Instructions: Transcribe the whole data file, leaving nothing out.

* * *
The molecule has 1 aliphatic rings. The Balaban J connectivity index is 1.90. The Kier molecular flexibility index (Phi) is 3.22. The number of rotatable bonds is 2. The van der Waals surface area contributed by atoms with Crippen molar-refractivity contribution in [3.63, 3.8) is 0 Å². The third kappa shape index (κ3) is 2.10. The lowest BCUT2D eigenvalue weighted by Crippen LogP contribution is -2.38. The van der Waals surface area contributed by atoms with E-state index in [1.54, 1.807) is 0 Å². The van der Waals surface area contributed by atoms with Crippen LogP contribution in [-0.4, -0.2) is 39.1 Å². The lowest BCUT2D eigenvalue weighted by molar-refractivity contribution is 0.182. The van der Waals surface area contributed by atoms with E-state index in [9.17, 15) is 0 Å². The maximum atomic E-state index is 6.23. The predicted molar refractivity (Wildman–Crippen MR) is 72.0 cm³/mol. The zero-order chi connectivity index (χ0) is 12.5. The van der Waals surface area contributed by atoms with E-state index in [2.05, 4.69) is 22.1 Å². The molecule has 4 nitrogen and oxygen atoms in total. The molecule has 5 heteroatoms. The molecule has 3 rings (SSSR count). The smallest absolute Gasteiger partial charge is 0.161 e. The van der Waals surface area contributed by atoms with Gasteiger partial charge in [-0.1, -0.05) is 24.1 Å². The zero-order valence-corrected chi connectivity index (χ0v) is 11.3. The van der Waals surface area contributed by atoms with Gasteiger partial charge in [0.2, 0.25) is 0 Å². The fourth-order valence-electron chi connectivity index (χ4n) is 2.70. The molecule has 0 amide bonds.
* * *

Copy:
The molecule has 1 aliphatic rings. The Balaban J connectivity index is 1.90. The Kier molecular flexibility index (Phi) is 3.22. The number of rotatable bonds is 2. The van der Waals surface area contributed by atoms with Crippen molar-refractivity contribution in [3.63, 3.8) is 0 Å². The third kappa shape index (κ3) is 2.10. The lowest BCUT2D eigenvalue weighted by Crippen LogP contribution is -2.38. The van der Waals surface area contributed by atoms with E-state index in [1.54, 1.807) is 0 Å². The van der Waals surface area contributed by atoms with Crippen LogP contribution in [-0.4, -0.2) is 39.1 Å². The lowest BCUT2D eigenvalue weighted by molar-refractivity contribution is 0.182. The van der Waals surface area contributed by atoms with E-state index in [9.17, 15) is 0 Å². The maximum atomic E-state index is 6.23. The predicted molar refractivity (Wildman–Crippen MR) is 72.0 cm³/mol. The zero-order chi connectivity index (χ0) is 12.5. The van der Waals surface area contributed by atoms with E-state index in [2.05, 4.69) is 22.1 Å². The molecule has 4 nitrogen and oxygen atoms in total. The molecule has 5 heteroatoms. The molecule has 3 rings (SSSR count). The smallest absolute Gasteiger partial charge is 0.161 e. The van der Waals surface area contributed by atoms with Gasteiger partial charge in [-0.1, -0.05) is 24.1 Å². The zero-order valence-corrected chi connectivity index (χ0v) is 11.3. The van der Waals surface area contributed by atoms with Gasteiger partial charge in [0.2, 0.25) is 0 Å². The fourth-order valence-electron chi connectivity index (χ4n) is 2.70. The molecule has 0 amide bonds.